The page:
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Treating PFOA and PFOS with Carbon Absorption

Posted by Anthony DeLoach, President on Apr 25, 2024 10:15:30 AM

Water is essential for life, but not all water is safe to drink.

Contaminants like perfluorooctanoic acid (PFOA) and perfluorooctanesulfonic acid (PFOS), collectively known as PFAS, have been a growing concern in our water supply. Fortunately, there's a remarkable solution that often goes unnoticed: carbon absorption filters. Here, we'll explore the technology behind carbon absorption filters, how they effectively trap PFAS and their numerous benefits in water treatment.

Understanding Carbon Absorption Technology

Before delving into how carbon filters combat PFAS, let’s review the fundamentals of carbon absorption technology. Activated carbon, the hero in this story, is an incredibly porous material with a vast surface area, typically derived from sources like coconut shells, wood, or coal. This porous structure is what makes activated carbon ideal for trapping contaminants.

1.  Activated Carbon's Structure: Think of activated carbon like a sponge, but not just any ordinary sponge – it's a super sponge! At a microscopic level, it's filled with tiny pores and holes, creating a vast and intricate network. Imagine walking through a maze with endless twists and turns – that's what the structure of activated carbon looks like. And why does this matter? Because all those nooks and crannies provide a massive surface area. It's like having a big, open field instead of a cramped room. This extra space is perfect for grabbing onto molecules, kind of like how Velcro sticks to fabric. This process is called adsorption, where molecules stick to the surface of the carbon rather than getting soaked up inside like a regular sponge.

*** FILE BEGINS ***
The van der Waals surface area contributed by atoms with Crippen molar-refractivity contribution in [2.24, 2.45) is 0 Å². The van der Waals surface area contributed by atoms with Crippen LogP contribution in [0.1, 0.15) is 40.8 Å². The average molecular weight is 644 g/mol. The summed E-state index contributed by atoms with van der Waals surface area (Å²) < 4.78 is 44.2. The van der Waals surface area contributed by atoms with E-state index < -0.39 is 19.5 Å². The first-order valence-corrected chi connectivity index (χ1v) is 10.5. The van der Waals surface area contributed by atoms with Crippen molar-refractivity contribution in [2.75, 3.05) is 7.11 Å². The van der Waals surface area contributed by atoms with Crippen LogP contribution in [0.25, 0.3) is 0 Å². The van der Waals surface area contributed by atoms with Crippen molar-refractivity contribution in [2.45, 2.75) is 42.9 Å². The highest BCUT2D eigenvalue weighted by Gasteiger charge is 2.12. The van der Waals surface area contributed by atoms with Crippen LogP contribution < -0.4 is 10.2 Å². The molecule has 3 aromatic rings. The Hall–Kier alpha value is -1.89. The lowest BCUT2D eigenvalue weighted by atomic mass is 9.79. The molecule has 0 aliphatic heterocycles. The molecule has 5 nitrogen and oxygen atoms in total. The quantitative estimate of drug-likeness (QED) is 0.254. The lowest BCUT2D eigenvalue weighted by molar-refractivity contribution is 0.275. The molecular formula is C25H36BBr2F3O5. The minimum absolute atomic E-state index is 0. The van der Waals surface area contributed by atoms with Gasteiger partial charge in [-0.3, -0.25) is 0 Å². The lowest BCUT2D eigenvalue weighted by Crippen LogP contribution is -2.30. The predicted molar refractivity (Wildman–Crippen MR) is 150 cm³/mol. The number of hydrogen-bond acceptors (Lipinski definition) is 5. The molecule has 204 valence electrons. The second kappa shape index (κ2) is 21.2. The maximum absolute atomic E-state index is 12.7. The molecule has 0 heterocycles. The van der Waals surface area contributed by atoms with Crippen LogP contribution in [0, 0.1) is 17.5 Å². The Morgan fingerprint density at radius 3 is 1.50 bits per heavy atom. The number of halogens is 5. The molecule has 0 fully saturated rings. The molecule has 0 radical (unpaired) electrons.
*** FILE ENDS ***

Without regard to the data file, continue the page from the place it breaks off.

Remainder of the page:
2.  Adsorption vs. Absorption: Let's clear up some confusion between two similar-sounding words. Absorption is like when a sponge soaks up water – it goes inside the sponge. But adsorption is different; it's all about what happens on the surface. Imagine you're playing with magnets. When they attract and stick together, that's like adsorption. Activated carbon is a magnet for contaminants. It doesn't suck them in like a vacuum; instead, it attracts them and sticks them onto its surface, where they stay put. So, while absorption is about taking things in, adsorption is about grabbing onto things on the outside.

3.  Adsorbent Specificity: One of the remarkable features of activated carbon is its remarkable versatility and ability to adsorb a wide range of contaminants, including volatile organic compounds (VOCs), which are harmful chemicals emitted from products like paints and cleaning supplies, chlorine, commonly found in water disinfection processes, and, most importantly, PFAS, notorious for their widespread presence in water sources and resistance to degradation, making activated carbon an indispensable tool in combating environmental pollution.Carbon Absorption Filter

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Topics: water quality, water treatment, advanced treatment solutions, Safe drinking water, municipal water systems, DeLoach Industries, Inc., Drinking Water, DeLoach Industries, carbon filters, removing PFAS & PFOS, pfas exposure, health effects of pfas, exposure to pfas, water treatment standards, PFOS, drinking water standards, forever chemicals, water purification systems, carbon absorption

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